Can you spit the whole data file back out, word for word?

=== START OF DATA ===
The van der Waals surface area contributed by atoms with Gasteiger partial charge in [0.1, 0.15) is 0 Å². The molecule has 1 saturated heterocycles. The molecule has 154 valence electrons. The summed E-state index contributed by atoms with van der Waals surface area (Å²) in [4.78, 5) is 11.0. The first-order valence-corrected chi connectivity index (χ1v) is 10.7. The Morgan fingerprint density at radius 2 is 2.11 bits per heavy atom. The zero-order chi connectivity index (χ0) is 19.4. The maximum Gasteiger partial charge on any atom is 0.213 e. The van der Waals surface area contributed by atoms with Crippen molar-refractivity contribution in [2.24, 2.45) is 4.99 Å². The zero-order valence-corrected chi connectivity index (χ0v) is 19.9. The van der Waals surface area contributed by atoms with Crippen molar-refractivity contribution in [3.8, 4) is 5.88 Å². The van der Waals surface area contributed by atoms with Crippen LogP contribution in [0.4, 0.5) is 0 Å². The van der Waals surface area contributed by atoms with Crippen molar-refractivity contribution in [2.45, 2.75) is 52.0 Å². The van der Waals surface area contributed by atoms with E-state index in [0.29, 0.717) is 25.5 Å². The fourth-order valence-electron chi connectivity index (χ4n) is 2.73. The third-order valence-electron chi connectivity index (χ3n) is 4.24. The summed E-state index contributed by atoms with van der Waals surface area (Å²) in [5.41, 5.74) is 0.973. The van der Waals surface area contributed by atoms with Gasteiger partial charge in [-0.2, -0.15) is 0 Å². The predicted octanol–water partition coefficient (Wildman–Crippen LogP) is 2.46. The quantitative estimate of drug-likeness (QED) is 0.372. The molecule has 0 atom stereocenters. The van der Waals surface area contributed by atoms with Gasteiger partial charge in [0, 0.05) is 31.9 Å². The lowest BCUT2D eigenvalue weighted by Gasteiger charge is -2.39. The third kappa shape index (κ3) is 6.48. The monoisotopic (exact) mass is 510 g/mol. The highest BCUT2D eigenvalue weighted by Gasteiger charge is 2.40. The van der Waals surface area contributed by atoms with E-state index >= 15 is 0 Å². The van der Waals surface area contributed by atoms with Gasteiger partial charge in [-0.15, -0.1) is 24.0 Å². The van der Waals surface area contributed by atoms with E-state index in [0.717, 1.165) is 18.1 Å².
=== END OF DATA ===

The van der Waals surface area contributed by atoms with Gasteiger partial charge in [0.1, 0.15) is 0 Å². The molecule has 1 saturated heterocycles. The molecule has 154 valence electrons. The summed E-state index contributed by atoms with van der Waals surface area (Å²) in [4.78, 5) is 11.0. The first-order valence-corrected chi connectivity index (χ1v) is 10.7. The Morgan fingerprint density at radius 2 is 2.11 bits per heavy atom. The zero-order chi connectivity index (χ0) is 19.4. The maximum Gasteiger partial charge on any atom is 0.213 e. The van der Waals surface area contributed by atoms with Crippen molar-refractivity contribution in [2.24, 2.45) is 4.99 Å². The zero-order valence-corrected chi connectivity index (χ0v) is 19.9. The van der Waals surface area contributed by atoms with Crippen molar-refractivity contribution in [3.8, 4) is 5.88 Å². The van der Waals surface area contributed by atoms with Crippen LogP contribution in [0.4, 0.5) is 0 Å². The van der Waals surface area contributed by atoms with Crippen molar-refractivity contribution in [2.45, 2.75) is 52.0 Å². The van der Waals surface area contributed by atoms with E-state index in [0.29, 0.717) is 25.5 Å². The fourth-order valence-electron chi connectivity index (χ4n) is 2.73. The third-order valence-electron chi connectivity index (χ3n) is 4.24. The summed E-state index contributed by atoms with van der Waals surface area (Å²) in [5.41, 5.74) is 0.973. The van der Waals surface area contributed by atoms with Gasteiger partial charge in [-0.2, -0.15) is 0 Å². The predicted octanol–water partition coefficient (Wildman–Crippen LogP) is 2.46. The quantitative estimate of drug-likeness (QED) is 0.372. The molecule has 0 atom stereocenters. The van der Waals surface area contributed by atoms with Gasteiger partial charge in [0, 0.05) is 31.9 Å². The lowest BCUT2D eigenvalue weighted by Gasteiger charge is -2.39. The third kappa shape index (κ3) is 6.48. The monoisotopic (exact) mass is 510 g/mol. The highest BCUT2D eigenvalue weighted by Gasteiger charge is 2.40. The van der Waals surface area contributed by atoms with E-state index >= 15 is 0 Å². The van der Waals surface area contributed by atoms with Gasteiger partial charge in [-0.15, -0.1) is 24.0 Å². The van der Waals surface area contributed by atoms with E-state index in [0.717, 1.165) is 18.1 Å².